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Cargo shed 'magic' for $84m

4:00AM Friday Jun 19, 2009
By Bernard Orsman


Two 97-year-old dock sheds will be converted into "magic spaces" for the Rugby World Cup under an $84.3 million plan approved by the Auckland City Council yesterday.

The sheds are the focal point of a plan for a cruise ship terminal and World Cup "party central" on Queens Wharf.

The council opted to restore the two 1912 cargo sheds instead of building a basic terminal for $112.8 million, an "iconic" terminal for $144 million or a basic cup fan zone for $52.1 million.

The $84.3 million has been included in the council's long-term budget, but it will be paid by all Aucklanders when the Super City takes over next year.

The Government and the Auckland Regional Council each paid $20 million to buy the wharf from Ports of Auckland, so the city council's proposal takes the total cost to just over $124 million.

Its city development general manager, John Duthie, said the two cargo sheds were "magic spaces", full of exposed kauri, totara and matai native timber and steel beams.



The plan is to turn the eastern shed into a cruise ship terminal in conjunction with a live site on the ground floor for World Cup events.
The western shed would have a more basic upgrade for use during the rugby tournament, and would be converted afterwards to another use, such as a new home for the Auckland Theatre Company.

The theatre company believes a combined 500- to 600-seat theatre and cruise ship terminal would be complementary in an "architecturally stunning" multipurpose building.

Auckland City Mayor John Banks said an open day would be held soon to show Aucklanders how fabulous the buildings were on the inside and how special they could look.

Heart of the City chief executive Alex Swney said the council plan appeared to be a good middle-ground option that would open up a quintessential Auckland location to showcase the city for the World Cup.
Although the bill will be spread across the region - and has to be approved by the Auckland Transition Agency before it can be passed to the Super City - several city councillors yesterday criticised the amount of money involved in the project.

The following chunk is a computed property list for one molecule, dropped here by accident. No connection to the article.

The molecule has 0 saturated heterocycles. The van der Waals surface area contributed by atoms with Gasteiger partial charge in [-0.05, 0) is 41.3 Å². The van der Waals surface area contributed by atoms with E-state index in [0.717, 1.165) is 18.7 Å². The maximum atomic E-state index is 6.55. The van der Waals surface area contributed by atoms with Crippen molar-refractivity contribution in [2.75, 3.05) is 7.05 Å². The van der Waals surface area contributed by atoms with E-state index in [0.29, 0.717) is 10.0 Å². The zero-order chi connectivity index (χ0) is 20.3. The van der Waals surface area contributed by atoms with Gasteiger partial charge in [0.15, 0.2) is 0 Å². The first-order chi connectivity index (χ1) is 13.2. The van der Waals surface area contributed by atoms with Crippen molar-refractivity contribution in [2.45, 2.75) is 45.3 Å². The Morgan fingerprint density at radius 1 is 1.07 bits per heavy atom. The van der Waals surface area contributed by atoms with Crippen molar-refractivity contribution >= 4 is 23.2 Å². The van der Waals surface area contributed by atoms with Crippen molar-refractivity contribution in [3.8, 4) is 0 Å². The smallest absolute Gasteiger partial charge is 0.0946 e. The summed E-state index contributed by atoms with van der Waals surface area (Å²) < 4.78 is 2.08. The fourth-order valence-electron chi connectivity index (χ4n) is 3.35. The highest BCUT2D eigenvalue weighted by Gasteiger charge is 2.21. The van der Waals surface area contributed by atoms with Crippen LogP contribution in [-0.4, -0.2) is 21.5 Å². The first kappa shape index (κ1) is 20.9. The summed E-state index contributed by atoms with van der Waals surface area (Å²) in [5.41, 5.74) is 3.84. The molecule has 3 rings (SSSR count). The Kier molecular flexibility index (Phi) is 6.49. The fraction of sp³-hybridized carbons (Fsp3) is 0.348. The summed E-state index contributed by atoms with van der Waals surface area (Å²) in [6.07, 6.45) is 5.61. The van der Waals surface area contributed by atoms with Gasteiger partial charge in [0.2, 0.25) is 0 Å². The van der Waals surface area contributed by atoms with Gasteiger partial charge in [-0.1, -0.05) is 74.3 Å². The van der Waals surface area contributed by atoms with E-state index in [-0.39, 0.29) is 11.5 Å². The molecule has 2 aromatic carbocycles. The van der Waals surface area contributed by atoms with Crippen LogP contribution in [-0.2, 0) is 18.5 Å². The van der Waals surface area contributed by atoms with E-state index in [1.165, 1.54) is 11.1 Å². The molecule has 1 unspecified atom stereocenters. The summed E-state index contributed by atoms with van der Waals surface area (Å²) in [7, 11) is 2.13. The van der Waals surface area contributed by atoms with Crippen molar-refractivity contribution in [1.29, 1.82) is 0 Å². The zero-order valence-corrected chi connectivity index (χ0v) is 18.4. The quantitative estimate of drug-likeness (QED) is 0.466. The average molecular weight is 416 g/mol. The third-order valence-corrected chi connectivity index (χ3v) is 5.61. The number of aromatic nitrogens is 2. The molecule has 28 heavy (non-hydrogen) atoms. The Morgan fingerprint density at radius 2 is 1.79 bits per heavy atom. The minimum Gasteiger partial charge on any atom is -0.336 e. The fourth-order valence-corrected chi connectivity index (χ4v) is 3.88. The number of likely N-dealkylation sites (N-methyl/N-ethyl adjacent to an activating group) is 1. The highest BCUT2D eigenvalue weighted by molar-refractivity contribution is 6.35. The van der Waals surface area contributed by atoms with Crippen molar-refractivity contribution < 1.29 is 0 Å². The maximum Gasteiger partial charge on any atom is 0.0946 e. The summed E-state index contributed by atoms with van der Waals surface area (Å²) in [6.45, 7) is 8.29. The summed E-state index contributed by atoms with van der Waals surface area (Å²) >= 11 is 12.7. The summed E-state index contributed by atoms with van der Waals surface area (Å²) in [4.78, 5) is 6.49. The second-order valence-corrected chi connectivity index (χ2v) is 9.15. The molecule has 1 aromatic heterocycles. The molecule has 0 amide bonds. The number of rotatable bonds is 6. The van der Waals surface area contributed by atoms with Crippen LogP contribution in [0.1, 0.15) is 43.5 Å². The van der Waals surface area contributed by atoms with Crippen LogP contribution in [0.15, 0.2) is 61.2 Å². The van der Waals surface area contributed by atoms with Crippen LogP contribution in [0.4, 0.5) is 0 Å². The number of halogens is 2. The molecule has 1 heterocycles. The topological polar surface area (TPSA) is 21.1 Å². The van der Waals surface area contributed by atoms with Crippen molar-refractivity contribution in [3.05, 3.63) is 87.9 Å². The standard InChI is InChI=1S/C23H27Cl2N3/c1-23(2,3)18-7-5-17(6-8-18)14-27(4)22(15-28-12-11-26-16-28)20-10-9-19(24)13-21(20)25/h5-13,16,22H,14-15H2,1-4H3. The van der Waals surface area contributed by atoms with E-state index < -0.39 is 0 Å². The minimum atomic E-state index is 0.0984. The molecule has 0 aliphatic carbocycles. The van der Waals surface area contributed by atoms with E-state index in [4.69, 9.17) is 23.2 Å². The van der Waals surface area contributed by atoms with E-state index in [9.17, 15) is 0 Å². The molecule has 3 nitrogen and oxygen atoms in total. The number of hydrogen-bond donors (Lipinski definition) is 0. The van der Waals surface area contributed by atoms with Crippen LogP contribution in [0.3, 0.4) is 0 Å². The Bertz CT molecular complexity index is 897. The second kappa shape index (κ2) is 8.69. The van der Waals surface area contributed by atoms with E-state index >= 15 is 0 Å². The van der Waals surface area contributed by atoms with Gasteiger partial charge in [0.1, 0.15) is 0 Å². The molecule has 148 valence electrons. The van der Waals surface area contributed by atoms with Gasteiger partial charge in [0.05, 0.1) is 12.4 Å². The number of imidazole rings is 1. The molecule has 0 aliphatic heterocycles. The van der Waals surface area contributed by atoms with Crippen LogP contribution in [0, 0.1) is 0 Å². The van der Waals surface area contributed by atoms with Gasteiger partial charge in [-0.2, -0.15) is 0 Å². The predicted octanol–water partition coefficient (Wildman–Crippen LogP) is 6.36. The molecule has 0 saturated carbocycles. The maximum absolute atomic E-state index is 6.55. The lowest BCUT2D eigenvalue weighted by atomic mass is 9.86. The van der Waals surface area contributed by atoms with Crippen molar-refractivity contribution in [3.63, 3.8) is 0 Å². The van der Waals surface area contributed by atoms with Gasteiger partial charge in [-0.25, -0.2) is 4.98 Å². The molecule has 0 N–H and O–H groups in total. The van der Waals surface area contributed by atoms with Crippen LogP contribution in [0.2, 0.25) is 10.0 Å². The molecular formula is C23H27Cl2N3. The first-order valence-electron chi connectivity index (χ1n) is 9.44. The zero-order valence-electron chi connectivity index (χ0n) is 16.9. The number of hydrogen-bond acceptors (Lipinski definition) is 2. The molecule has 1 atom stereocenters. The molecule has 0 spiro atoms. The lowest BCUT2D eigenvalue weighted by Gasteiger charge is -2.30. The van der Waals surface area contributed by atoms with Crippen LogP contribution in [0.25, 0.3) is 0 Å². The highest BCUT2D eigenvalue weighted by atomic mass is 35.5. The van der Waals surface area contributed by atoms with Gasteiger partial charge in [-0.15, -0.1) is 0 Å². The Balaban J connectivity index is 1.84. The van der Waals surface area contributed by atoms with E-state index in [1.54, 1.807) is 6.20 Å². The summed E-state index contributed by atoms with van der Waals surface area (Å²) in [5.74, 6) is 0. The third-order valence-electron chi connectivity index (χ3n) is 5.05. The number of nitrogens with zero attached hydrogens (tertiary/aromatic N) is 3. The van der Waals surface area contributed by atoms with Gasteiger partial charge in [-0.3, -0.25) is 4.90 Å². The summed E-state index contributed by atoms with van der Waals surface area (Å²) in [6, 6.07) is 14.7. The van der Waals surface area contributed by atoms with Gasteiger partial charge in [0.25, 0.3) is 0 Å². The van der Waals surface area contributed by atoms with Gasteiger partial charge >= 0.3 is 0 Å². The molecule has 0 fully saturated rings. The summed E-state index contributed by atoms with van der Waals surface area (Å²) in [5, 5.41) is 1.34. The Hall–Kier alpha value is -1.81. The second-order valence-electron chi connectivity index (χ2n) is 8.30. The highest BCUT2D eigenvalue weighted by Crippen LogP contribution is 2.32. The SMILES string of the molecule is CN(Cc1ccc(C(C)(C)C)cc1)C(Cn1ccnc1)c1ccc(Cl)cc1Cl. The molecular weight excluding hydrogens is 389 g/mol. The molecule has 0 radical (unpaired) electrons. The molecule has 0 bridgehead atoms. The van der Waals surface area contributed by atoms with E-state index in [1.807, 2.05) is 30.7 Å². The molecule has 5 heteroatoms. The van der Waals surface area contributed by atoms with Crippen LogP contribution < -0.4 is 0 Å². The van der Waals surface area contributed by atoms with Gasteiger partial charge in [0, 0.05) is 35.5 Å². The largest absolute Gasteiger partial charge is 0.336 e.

City Vision councillor Cathy Casey said the new spending was "World Cup-itis".

"The symptoms are feverish spending of ratepayers' money on anything to do with Rugby World Cup 2011 and blindness to the real long-term needs of Aucklanders living in the suburbs," she said.

Deputy Mayor David Hay said that until recently the regional council was going to develop Queens Wharf, but now it and the Government had "dished us up a big problem and a huge opportunity".

Based on an assessment showing 35 per cent of the economic benefits from a cruise ship terminal would go to the whole country, the council would seek a $30 million contribution from the Government "or other parties".

Rugby World Cup Minister Murray McCully said he was not surprised Auckland City was seeking money from other parties, but the focus should be on other councils rather than the Government, which had already paid $20 million towards the purchase.

Auckland Regional Council chairman Mike Lee said he had not been briefed on the council's plans, but he would not be "rubber-stamping" them without some scrutiny.

"The ARC's approach would be to have the wharf open, and have a new building - that's our preference as the part-owner. But we'll have a good look at Auckland City's plan in an open way."
 

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Brian Rudman: Government bullies pushing city a wharf too far
4:00AM Friday Jun 19, 2009
By Brian Rudman


The Government-appointed gauleiter of Auckland, Mark Ford, will be earning every bit of his $540,000 (plus 10 per cent performance bonus) salary when he sits in judgment on the $124 million Queens Wharf development hatched by politicians this week.